Hollie is a volunteer at the Archaeological Archive and has taken part in two projects. The first was as part of a team of young autistic adults working on a collections care, digital cataloguing and public engagement project. Throughout the ten-week project Hollie overcame many personal challenges and built her confidence week on week to the point where she was able to step out of her comfort zone and embrace the public engagement aspect of the project on the final day. She quickly bonded with the rest of the team and became a key member of the group, creating a friendly and positive group dynamic which encourage other volunteers to increase their confidence.

In her second project, Hollie was able to use her previous experience to help the new team of volunteers and helped to catalogue and photograph over 500 artefacts. During the project, she was asked to be interviewed for her college magazine and confidently took ownership of her work as she showed the interviewer around the archive and explained about the work that she had been doing. The article helped to promote the Archive’s engagement work with young people and Hollie was an excellent ambassador for youth volunteering.


George began volunteering at the Museum of London as part of the work experience week and despite initially seeming shy, Museum staff were quickly impressed with his confidence in speaking to colleagues and with members of the public. He was willing to complete any task put to him and actively engaged with a variety of tasks, ranging from public engagement to the evaluation of schools sessions to proofing websites.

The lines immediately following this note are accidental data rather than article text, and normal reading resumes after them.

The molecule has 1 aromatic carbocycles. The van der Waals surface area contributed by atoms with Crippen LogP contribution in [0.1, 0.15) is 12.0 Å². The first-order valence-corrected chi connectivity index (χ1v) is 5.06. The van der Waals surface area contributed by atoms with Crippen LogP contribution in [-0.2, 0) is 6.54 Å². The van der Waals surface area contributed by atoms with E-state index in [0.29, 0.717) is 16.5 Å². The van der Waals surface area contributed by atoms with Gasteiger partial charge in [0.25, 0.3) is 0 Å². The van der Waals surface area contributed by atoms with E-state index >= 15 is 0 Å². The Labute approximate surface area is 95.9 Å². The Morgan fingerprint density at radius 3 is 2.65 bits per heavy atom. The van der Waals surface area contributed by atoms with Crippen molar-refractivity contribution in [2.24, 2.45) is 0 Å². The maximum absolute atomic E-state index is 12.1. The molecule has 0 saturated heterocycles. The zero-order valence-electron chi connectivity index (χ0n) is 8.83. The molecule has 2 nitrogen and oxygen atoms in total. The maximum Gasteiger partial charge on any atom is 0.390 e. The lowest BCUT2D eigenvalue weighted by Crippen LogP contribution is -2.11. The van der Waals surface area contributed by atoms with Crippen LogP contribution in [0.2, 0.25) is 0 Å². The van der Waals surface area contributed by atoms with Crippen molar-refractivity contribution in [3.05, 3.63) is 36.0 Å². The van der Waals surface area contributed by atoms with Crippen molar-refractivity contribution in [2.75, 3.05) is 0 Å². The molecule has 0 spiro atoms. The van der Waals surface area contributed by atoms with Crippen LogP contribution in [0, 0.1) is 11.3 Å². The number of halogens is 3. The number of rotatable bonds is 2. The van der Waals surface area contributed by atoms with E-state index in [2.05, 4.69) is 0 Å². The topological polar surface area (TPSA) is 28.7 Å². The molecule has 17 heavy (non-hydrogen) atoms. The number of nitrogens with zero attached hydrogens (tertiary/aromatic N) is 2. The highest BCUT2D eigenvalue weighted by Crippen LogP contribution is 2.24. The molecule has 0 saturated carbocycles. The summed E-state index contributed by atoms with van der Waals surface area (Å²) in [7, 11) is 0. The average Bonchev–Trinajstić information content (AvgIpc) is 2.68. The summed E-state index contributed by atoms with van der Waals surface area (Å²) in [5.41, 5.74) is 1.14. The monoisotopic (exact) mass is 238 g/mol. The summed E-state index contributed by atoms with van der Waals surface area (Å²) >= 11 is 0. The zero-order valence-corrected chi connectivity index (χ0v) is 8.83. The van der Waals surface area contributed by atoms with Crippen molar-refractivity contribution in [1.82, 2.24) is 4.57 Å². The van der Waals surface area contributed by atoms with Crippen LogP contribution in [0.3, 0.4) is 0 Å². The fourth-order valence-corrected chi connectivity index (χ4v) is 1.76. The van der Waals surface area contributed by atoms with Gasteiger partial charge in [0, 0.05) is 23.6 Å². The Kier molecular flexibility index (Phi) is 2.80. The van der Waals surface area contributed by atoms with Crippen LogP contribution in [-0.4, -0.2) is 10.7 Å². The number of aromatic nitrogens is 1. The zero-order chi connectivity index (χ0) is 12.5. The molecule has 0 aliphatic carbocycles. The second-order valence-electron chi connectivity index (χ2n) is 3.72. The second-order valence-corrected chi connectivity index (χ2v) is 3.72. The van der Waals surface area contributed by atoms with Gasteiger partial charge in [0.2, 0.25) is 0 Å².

George’s research skills and his ability to reinterpret the collections were particularly impressive. He researched into the history of his favourite object in the Museum, one which is hidden in the galleries and would have taken a lot of research to find. George presented the object and its history to ten staff members from a variety of departments, compelling his audience with a twenty minute story. His delivery was so confident and well researched that it is still remembered among museum staff today.

George returned to the Museum to support a Collecting Cultures film making project in 2017. Under the guidance of a professional film-maker, George and two other young volunteers produced a short film about a photographer whose work had been acquired for the Museum’s collection. He has now gone on to carry out a six week placement at the British Museum and hopes to return to the Museum of London to help mentor the next Collecting Cultures project.


Georgie is a very committed member of the Hands-on history object handling team. She helped at 18 sessions in her free time while being at school and also attended a number of training and briefing sessions. Georgie has an expansive knowledge which always impresses the public and has been committed to all aspects of her role.